Our system of government seems to have found a unique method of amplifying this in political or military situations; when something sufficiently severe happens, the enforcers in society raise an outcry, and everyone else’s attempt to mute this is tepid or restrained at best. As a result, even if the sitting president isn’t an enforcer by nature, he will find himself under pressure to become one – or rapidly be replaced by someone who is. It’s a way of pulling enforcers to the fore on an as-needed basis, which acts as a tremendous boost to the credibility of the threat.
But there’s a problem, of course. To have the deterrent that the leader of the United States just might be a violent madman and capable of anything, you need to have (at least occasionally) as leader of the United States a violent madman who is capable of anything. Enforcers are fairly specifically chosen for their irrationality, not for their ability to make wise or reasoned decisions; and they tend to wrack up a tremendous body count (of their own people) in the process. The fact that we had an extreme enforcer already in office at the time of 9/11 actually strikes me as somewhat alarming; he went off for the right reason, but even so did it in far from the wisest way, and we as a society will be paying the consequences for a long time to come.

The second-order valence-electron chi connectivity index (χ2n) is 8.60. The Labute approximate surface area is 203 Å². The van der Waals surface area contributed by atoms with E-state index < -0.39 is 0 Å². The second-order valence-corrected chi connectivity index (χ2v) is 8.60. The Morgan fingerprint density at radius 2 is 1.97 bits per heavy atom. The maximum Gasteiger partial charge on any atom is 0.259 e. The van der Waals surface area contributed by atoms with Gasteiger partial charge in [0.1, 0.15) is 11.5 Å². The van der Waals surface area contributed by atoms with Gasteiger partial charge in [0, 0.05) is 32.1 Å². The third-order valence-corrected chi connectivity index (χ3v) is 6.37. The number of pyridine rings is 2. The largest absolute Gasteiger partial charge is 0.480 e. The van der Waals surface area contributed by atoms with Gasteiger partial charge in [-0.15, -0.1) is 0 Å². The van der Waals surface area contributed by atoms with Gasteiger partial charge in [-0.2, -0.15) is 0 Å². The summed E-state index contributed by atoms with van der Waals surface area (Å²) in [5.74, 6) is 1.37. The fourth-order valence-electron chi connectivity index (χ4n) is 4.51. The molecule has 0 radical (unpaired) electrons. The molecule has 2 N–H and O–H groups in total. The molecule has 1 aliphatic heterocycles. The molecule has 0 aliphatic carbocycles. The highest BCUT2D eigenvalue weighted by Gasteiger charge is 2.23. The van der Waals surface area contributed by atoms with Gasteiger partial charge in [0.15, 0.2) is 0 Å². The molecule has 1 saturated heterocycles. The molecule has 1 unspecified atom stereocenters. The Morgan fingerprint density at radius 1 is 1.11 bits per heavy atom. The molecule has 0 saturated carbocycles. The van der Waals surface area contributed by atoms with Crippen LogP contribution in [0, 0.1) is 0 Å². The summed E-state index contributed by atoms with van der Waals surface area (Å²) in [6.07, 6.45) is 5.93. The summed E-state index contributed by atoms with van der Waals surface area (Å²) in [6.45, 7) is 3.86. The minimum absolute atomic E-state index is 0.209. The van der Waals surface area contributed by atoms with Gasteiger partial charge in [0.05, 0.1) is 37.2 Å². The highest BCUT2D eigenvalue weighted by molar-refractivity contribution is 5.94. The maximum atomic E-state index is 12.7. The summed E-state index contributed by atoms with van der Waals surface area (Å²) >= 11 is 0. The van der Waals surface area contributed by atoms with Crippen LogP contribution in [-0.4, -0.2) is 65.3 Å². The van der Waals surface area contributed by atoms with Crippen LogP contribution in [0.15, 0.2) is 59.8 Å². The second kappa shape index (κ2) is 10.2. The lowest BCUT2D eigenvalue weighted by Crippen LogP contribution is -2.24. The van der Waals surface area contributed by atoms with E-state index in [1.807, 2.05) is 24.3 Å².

A side benefit of the fact that Obama was the president who ended this is that he isn’t known as an enforcer; he was hailed from the moment of his election as a wiser, more understanding (and more rational!) president. The signal that even if a “calmer” person is in office, the rules of an appropriately timed disproportionate response are still in play, is an extra and valuable booster to this policy of deterrence. Waiting for someone else to come into office is not a good strategy. This is a nuance which is particularly commonly seen in Israel; every time a new PM comes to the fore, Hamas &co. start trying some terror attacks, to see if this one will be easily pushed around. It never works, but it gets tried every time nonetheless.
With all this said, there was a deep and significant victory achieved this past week. It wasn’t a victory over a particular terrorist; it was a victory over hostile state and non-state actors as a whole. It wasn’t just the victory of the team that did it, and it wasn’t even the victory of one administration or the other; it was a victory for our society as a whole.
And with that I can say, to all those who sacrificed for this moment – in their lives, in their families, in their economies – this sacrifice has bought our country, and our world, something of great value which could not have been bought in any lesser way.
(Addendum: It occurred to me after posting that I should have mentioned that the fact that Iraq was completely irrelevant to 9/11, bin Laden, etc., doesn’t affect this reasoning. It’s the fact that the President might go off and lay waste to two countries which just happened to be in the wrong area, and to have pissed off the wrong people, just in order to make the point which is the deterrent. We live in a strange world.)